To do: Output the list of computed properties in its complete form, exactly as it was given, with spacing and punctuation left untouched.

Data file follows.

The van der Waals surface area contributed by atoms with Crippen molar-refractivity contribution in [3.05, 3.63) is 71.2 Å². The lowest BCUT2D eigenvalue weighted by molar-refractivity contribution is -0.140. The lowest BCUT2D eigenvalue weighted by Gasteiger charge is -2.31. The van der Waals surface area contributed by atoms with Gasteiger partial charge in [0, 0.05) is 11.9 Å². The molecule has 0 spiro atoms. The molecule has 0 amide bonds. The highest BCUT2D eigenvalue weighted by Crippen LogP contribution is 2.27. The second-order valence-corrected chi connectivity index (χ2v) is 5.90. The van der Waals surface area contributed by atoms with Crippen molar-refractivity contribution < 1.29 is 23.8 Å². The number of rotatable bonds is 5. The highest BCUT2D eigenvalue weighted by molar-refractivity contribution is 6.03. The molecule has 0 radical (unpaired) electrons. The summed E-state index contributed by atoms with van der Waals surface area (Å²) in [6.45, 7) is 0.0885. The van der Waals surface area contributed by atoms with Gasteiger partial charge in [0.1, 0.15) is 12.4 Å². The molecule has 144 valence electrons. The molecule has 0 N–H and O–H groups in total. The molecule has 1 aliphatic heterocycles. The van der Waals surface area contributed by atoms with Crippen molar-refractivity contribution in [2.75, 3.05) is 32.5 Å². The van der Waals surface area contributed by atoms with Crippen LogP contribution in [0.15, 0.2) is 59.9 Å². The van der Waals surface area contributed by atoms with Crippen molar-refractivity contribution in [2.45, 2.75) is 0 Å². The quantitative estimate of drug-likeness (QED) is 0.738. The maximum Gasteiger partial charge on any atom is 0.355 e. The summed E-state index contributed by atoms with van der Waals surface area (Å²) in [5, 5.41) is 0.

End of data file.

The van der Waals surface area contributed by atoms with Crippen molar-refractivity contribution in [3.05, 3.63) is 71.2 Å². The lowest BCUT2D eigenvalue weighted by molar-refractivity contribution is -0.140. The lowest BCUT2D eigenvalue weighted by Gasteiger charge is -2.31. The van der Waals surface area contributed by atoms with Gasteiger partial charge in [0, 0.05) is 11.9 Å². The molecule has 0 spiro atoms. The molecule has 0 amide bonds. The highest BCUT2D eigenvalue weighted by Crippen LogP contribution is 2.27. The second-order valence-corrected chi connectivity index (χ2v) is 5.90. The van der Waals surface area contributed by atoms with Crippen molar-refractivity contribution < 1.29 is 23.8 Å². The number of rotatable bonds is 5. The highest BCUT2D eigenvalue weighted by molar-refractivity contribution is 6.03. The molecule has 0 radical (unpaired) electrons. The summed E-state index contributed by atoms with van der Waals surface area (Å²) in [6.45, 7) is 0.0885. The van der Waals surface area contributed by atoms with Gasteiger partial charge in [0.1, 0.15) is 12.4 Å². The molecule has 144 valence electrons. The molecule has 0 N–H and O–H groups in total. The molecule has 1 aliphatic heterocycles. The van der Waals surface area contributed by atoms with Crippen molar-refractivity contribution in [2.75, 3.05) is 32.5 Å². The van der Waals surface area contributed by atoms with Crippen LogP contribution in [0.15, 0.2) is 59.9 Å². The van der Waals surface area contributed by atoms with Crippen molar-refractivity contribution in [2.45, 2.75) is 0 Å². The quantitative estimate of drug-likeness (QED) is 0.738. The maximum Gasteiger partial charge on any atom is 0.355 e. The summed E-state index contributed by atoms with van der Waals surface area (Å²) in [5, 5.41) is 0.